The Complainants have requested a consolidation of multiple complaints and state that the Complainant CME is owned by the Complainant CME Group and have a common legal interest sufficient to justify a unitary complaint against the Respondent. The Complainants also argue that there is no reason to require each Complainant to submit an almost identical complaint against the Respondent with nearly identical facts, legal arguments and requested relief.

The Panel notes the following facts that are relevant to the determination of the request of the consolidation:

(i) The Complainants produce excerpts from the Complainants’ public filings regarding their history in Annex E to the Complaint, which shows that the Complainant CME Group is the holding company of the Complainant CME.

(ii) The Complainants submit printouts and materials regarding the Complainants’ financial information and market data services, in which the Panel finds that the Complainants provide their services and products collectively under the CME GROUP trademark (Annex G to the Complaint).

(iii) The web site to which the Disputed Domain Name resolved was highly similar to the web site of the Complainants as printouts of the web sites in Annex M and N to the Complaint.

(iv) The Respondent did not object to the Complainants’ request of the consolidation.

Given to the above facts, the Complainants have established that they have a common legal interest and grievance against the Respondent. It is equitable and procedurally efficient not to require the Complainants to submit respective complaints with nearly identical arguments. There is no evidence showing the Complainants’ request of the consolidation would affect the Respondent’s rights in responding to the Complaint. Therefore, the Panel accepts the Complainants’ request and finds it appropriate to consolidate the multiple Complainants in one administrative proceeding.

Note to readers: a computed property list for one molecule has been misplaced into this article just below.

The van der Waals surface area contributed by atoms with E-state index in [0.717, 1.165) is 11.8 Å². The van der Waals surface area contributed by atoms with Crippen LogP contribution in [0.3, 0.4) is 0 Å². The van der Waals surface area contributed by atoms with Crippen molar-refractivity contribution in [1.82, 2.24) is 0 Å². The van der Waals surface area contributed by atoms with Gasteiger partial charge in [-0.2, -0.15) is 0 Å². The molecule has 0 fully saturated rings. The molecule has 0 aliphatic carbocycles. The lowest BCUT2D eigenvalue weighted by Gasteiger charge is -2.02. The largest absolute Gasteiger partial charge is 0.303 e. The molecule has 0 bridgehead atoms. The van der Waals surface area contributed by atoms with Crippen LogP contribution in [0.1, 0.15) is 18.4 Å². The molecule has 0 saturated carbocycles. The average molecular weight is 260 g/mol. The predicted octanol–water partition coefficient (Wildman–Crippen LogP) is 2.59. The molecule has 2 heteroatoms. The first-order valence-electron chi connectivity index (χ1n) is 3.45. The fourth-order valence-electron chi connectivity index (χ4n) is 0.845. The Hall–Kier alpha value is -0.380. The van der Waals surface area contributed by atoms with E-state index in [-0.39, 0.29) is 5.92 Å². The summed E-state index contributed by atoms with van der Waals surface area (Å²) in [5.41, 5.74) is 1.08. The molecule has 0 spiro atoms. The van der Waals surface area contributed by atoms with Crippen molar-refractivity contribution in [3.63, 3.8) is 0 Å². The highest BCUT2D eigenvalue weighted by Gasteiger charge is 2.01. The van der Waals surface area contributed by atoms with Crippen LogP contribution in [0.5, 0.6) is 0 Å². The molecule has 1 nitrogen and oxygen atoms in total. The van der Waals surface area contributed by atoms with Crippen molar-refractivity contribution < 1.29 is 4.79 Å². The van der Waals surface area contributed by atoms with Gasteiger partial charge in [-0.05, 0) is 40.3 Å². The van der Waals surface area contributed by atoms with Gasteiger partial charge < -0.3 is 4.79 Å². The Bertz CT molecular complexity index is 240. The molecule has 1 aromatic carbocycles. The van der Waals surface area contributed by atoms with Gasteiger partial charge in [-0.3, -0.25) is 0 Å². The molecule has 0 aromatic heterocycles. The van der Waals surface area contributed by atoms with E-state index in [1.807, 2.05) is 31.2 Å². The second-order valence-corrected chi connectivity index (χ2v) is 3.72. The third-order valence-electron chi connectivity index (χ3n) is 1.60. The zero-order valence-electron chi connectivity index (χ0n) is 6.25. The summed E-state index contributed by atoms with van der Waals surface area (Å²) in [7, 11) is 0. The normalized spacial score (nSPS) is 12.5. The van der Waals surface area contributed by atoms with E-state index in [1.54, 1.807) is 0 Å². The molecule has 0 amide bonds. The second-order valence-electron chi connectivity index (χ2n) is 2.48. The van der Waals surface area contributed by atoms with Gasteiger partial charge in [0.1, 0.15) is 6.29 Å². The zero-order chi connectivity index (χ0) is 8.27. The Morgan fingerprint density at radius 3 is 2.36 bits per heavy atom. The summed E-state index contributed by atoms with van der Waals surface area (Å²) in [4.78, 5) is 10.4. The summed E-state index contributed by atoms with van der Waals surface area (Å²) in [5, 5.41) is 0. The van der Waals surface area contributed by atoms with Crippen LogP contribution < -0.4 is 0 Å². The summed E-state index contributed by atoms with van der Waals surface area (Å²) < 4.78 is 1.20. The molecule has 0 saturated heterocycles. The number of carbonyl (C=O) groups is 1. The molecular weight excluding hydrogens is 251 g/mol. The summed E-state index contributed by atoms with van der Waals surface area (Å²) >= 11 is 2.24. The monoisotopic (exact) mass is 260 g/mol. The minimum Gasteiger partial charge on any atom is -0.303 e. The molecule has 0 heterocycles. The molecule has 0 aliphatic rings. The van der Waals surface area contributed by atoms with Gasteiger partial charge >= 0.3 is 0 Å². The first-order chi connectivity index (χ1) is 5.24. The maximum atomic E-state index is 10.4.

7. Discussion and Findings

A. Identical or Confusingly Similar

Paragraph 4(a)(i) of the Policy provides that “…[the Disputed Domain Name] is identical or confusingly similar to a trademark or service mark in which the complainant has rights[.]”

Paragraph 1.8 of WIPO Overview 2.0 summarize the consensus view of UDRP panels regarding whether a related company to a trademark holder have rights in a trademark for the purpose of file a UDRP case, whereby: “In most circumstances, […] a related company such as a subsidiary or parent to the registered holder of a trademark is considered to have rights in a trademark under the UDRP. For the purpose of filing under the UDRP, evidence of such license and/or authorization of the principal trademark holder to the bringing of the UDRP complaint would tend to support such a finding. Panels have in certain cases been prepared to infer the existence of a license and/or authorization from the particular facts, but in general, relevant evidence is desirable. Although not a requirement, panels have on occasion found it helpful, where a complaint relies on a common source of trademark rights, for all relevant rights holders to be included as co-complainants”.

The Complainant CME establishes that it is the owner of CME and CME GROUP trademarks and service marks with the U.S. Certificates of Registrations attached as Annex J to the Complaint. The Complainants also produce evidence indicating that the Complainant CME Group is the parent company of the Complainant CME. The services and products are both provided by both the Complainants under the CME GROUP trademark. It is a fair inference that the Complainant CME Group is authorized to utilize the CME GROUP trademark. Therefore, the Panel finds that the Complainants have rights in the CME and CME GROUP trademarks and service marks.